By Maximilian Clarke
The increasing dominance of domestic insurers and the war for talent have overtaken China’s regulatory environment as the key challenge for foreign insurance companies operating in China.
This is according to PwC’s fifth Foreign Insurance Companies in China survey report, which reveals that 2011 was a challenging year for foreign insurance companies in China as they had to contend with increasing competition from domestic insurers and banks encroaching into their traditional marketplace. China’s rising cost of living is also making talent retention and recruitment more difficult.
“It hasn’t got any easier for foreign insurance companies to operate in China,” said David Law, PwC’s global insurance leader. “Regulation and limitations in the number of insurance companies that are able to distribute their products through banks may benefit companies with a good partnership, but others, particularly the smaller insurers, may lose out.”
The new bancassurance rules have resulted in several shareholding changes, with an increasing number of Chinese banks replacing other domestic companies as joint venture partners. Foreign insurers are expressing an interest in taking a share in their Chinese peers, a move they feel will help them in expanding geographically in China. They are also supportive of dual investments, where foreign insurers are allowed to invest in more than one insurance entity.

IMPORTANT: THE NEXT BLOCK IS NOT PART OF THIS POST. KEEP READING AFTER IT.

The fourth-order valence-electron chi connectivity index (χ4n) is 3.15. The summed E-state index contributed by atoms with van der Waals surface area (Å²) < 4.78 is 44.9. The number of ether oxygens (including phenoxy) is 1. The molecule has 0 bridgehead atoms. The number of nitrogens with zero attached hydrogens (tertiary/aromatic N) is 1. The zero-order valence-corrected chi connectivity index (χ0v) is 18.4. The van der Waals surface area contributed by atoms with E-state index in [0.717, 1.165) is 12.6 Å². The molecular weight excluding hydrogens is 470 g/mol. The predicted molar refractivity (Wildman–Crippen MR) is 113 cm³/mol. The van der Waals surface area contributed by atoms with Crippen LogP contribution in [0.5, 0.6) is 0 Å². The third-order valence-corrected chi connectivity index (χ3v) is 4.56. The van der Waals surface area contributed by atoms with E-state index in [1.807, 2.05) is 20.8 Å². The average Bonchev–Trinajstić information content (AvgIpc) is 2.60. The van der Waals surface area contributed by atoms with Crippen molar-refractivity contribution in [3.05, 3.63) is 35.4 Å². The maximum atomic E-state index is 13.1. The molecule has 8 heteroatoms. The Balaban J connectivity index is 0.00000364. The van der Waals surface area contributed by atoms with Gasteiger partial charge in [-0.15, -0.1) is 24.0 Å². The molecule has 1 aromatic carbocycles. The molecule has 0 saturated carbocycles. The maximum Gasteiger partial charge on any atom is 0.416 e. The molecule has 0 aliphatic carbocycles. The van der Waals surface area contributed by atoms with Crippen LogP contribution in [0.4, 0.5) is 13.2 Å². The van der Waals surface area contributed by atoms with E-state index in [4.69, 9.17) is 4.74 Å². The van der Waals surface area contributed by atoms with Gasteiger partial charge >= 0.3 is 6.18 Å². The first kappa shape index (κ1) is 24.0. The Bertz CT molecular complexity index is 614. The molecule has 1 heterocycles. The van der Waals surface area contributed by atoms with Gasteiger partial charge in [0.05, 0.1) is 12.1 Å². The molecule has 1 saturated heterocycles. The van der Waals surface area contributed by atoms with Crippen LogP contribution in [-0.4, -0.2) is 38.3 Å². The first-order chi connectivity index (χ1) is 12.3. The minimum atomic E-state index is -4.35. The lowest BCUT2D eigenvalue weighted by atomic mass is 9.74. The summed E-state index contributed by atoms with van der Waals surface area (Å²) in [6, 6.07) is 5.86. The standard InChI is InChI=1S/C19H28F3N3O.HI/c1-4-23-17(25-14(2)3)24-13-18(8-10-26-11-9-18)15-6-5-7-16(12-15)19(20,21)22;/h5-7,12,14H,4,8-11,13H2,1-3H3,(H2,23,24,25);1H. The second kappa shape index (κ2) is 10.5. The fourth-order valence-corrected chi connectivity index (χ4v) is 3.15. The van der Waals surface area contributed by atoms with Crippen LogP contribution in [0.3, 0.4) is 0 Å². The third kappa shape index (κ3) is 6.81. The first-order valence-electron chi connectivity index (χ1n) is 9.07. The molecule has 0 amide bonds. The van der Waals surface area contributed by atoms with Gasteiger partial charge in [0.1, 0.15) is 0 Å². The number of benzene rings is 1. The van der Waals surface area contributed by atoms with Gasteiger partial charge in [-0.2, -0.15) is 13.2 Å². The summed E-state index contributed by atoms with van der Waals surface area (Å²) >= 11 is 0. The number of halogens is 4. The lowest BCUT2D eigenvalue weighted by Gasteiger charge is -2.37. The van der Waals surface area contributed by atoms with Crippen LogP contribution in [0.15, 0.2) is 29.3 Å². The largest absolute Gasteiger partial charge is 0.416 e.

For the first time in the five years PwC has conducted the survey, the life insurance companies that participated identified increasing competition from domestic insurers and the war for talent as posing the greatest challenges. Their property and casualty (p&c) counterparts still consider China’s tight regulatory environment as the top concern.
The market share of the foreign insurers surveyed hasn’t improved much since 2010, with life insurers hovering at 5% and p&c insurers at 1%, the lowest in Asia. The figures are not expected to change dramatically in the next three years. The announcement in May that foreign insurers will be allowed to enter into the mandatory third party liability (MTPL) market may help boost the market share for property and casualty companies.
“The relatively low market share of foreign insurers in China is both a challenge and significant opportunity,” continued Law. “Premiums are experiencing high levels of growth with low levels of market penetration, showing why China is such an attractive market. Selecting the right business model to capture China’s growth potential will be key. “
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